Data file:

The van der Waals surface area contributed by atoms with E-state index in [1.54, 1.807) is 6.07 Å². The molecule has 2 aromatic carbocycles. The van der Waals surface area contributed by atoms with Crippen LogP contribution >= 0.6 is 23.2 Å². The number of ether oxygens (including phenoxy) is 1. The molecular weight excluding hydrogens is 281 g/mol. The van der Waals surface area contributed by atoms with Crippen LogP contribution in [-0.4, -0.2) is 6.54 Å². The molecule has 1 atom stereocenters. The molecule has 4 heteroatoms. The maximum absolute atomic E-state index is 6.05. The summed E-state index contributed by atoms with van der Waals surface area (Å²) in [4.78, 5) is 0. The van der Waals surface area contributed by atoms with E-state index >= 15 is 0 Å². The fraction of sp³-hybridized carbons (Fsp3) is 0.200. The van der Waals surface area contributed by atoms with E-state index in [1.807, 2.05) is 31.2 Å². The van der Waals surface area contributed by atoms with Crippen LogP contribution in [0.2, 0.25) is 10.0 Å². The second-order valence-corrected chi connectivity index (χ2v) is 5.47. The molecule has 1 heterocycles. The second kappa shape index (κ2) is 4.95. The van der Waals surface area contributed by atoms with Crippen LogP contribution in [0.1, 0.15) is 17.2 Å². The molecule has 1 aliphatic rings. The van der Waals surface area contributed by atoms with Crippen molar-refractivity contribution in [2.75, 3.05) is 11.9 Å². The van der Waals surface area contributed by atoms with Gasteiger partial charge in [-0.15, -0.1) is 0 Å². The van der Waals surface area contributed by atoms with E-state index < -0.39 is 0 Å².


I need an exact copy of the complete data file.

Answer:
The van der Waals surface area contributed by atoms with E-state index in [1.54, 1.807) is 6.07 Å². The molecule has 2 aromatic carbocycles. The van der Waals surface area contributed by atoms with Crippen LogP contribution >= 0.6 is 23.2 Å². The number of ether oxygens (including phenoxy) is 1. The molecular weight excluding hydrogens is 281 g/mol. The van der Waals surface area contributed by atoms with Crippen LogP contribution in [-0.4, -0.2) is 6.54 Å². The molecule has 1 atom stereocenters. The molecule has 4 heteroatoms. The maximum absolute atomic E-state index is 6.05. The summed E-state index contributed by atoms with van der Waals surface area (Å²) in [4.78, 5) is 0. The van der Waals surface area contributed by atoms with E-state index >= 15 is 0 Å². The fraction of sp³-hybridized carbons (Fsp3) is 0.200. The van der Waals surface area contributed by atoms with E-state index in [1.807, 2.05) is 31.2 Å². The van der Waals surface area contributed by atoms with Crippen LogP contribution in [0.2, 0.25) is 10.0 Å². The second-order valence-corrected chi connectivity index (χ2v) is 5.47. The molecule has 1 heterocycles. The second kappa shape index (κ2) is 4.95. The van der Waals surface area contributed by atoms with Crippen LogP contribution in [0.1, 0.15) is 17.2 Å². The molecule has 1 aliphatic rings. The van der Waals surface area contributed by atoms with Crippen molar-refractivity contribution in [2.75, 3.05) is 11.9 Å². The van der Waals surface area contributed by atoms with Gasteiger partial charge in [-0.15, -0.1) is 0 Å². The van der Waals surface area contributed by atoms with E-state index < -0.39 is 0 Å².